Site Meter

America vs. The World

The big trouble with dumb bastards is that they are too dumb to believe there is such a thing as being smart. — Kurt Vonnegut, Jr.

Friday, June 30, 2006

Foresight is 50/50

I’m a betting man.

So when it comes to volatile issues like the recent soldier-abduction-meets-Gaza-incursion across the Israeli border, I can’t help but make a few prognostications about what we can expect in this Middle Eastern theatre in the coming weeks.

Sure, I’m needlessly putting my ass on the line for something so unpredictable. But isn’t it all worth it for that 50/50 shot at being right?

1. Gilad Shalit will get out of this alive. The 19-year-old corporal whose capture started this whole mess is just too valuable to his Hamas-associated captors to kill. As the best bargaining chip Hamas ever had, his fate may determine the difference between a weeklong battering and months of all-out war. Unless someone gets trigger-happy or an errant missile hits their location, there will be no point at which his life is seriously at risk—the cost of his death is just too high.

2. Israel will not release every Hamas government official they arrested. As of Thursday evening, Israel had arrested 64 Hamas ministers and parliamentarians, supposedly as “bargaining chips” to exchange for Shalit’s freedom. Though the world may assume their detainment lasts no longer than the duration of this bloody chapter, there’s just no way they’re all going free. I’d be surprised if Israel permanently holds any fewer than five.

3. We will see increasing violent protests (i.e. riots) in Egypt. Cairo is taking a lead role in trying to work out a diplomatic exchange between the two sides. But spurred on by government-run media, the man on the street in Egypt—not to mention Jordan and Saudi Arabia—is furious about what they view as an Israeli act of war. And while Egypt’s President Hosni Mubarak is playing negotiator, his outlawed opposing party Muslim Brotherhood is pushing for pro-Palestinian rallies. I say rallies become riots within weeks, if not days.

4. Syria is in the crosshairs. Hamas’ top bananas—notably their political leader Khaled Mashaal—are based out of Damascus, so it should be no surprise that Israel has been sending warplanes over Syria. With a strong possibility that Mashaal gave the green light for the soldier’s capture while Palestinian Prime Minister Ismail Haniya is left to deal with the consequences, Israel may begin directing their Hamas-snuffing efforts across the Syrian border. Expect to see at least one car or building blow up in Damascus sometime soon.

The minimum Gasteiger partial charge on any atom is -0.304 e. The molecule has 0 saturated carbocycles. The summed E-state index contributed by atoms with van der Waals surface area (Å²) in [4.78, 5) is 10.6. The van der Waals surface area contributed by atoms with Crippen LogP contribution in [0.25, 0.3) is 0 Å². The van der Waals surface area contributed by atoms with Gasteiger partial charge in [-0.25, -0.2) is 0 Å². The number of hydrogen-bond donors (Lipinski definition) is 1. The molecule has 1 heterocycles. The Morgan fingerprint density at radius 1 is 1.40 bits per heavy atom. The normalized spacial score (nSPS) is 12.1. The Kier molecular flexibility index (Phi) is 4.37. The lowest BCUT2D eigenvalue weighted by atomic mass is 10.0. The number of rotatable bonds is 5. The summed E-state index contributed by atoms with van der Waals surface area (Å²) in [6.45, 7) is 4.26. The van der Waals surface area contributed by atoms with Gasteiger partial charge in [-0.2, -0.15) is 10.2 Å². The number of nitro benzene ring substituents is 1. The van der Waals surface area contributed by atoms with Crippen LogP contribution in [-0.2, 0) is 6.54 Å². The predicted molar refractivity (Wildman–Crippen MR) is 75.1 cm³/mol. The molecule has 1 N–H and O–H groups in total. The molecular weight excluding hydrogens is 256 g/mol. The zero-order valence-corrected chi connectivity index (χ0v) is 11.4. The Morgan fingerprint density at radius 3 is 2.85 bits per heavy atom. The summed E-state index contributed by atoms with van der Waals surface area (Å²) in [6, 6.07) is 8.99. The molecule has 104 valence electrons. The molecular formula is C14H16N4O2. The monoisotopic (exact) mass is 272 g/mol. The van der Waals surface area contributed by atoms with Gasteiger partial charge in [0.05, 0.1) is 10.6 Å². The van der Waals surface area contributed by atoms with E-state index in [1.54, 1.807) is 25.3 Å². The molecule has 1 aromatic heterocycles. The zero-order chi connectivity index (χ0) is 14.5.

5. Palestine’s government will come out of this whole experience weaker. The presence of Israeli soldiers has always made the extremist position more appealing—in the short run. But when the smoke clears, Hamas will have to demonstrate their ability to take on reconstruction when they’d rather be rallying. At the same time, Palestinian President Mahmoud Abbas’ moderate position will be weakened by the entire experience. And when Palestinian leaders become weakened, you don’t see speeches. You see security forces marching in the streets. If you thought Gaza was unstable before, just wait.


Doubt any of these outcomes? I’ll be happy to put my money where my mouth is—that is, until I’m proven embarrassingly wrong. Predicting’s a bitch, isn’t it?

6 Comments:

Anonymous tet said...

You're right.

As I was saying to Josh yesterday over lunch, the IDF is a bunch of crazy mo-fos.

And not the Idaho militia black helicopter nut-type crazy mo-fo.

Nope, we're talking dead serious, Samuel L. Jackson in Foxy Brown sort of crazy mo-fo.

The only way I expect Shalit to die is if someone from a more radical group within Hamas manages to get hold on him during some confusion. The power's been out for a day now, there's got to be some serious phone calls being made right now between Syria and Gaza.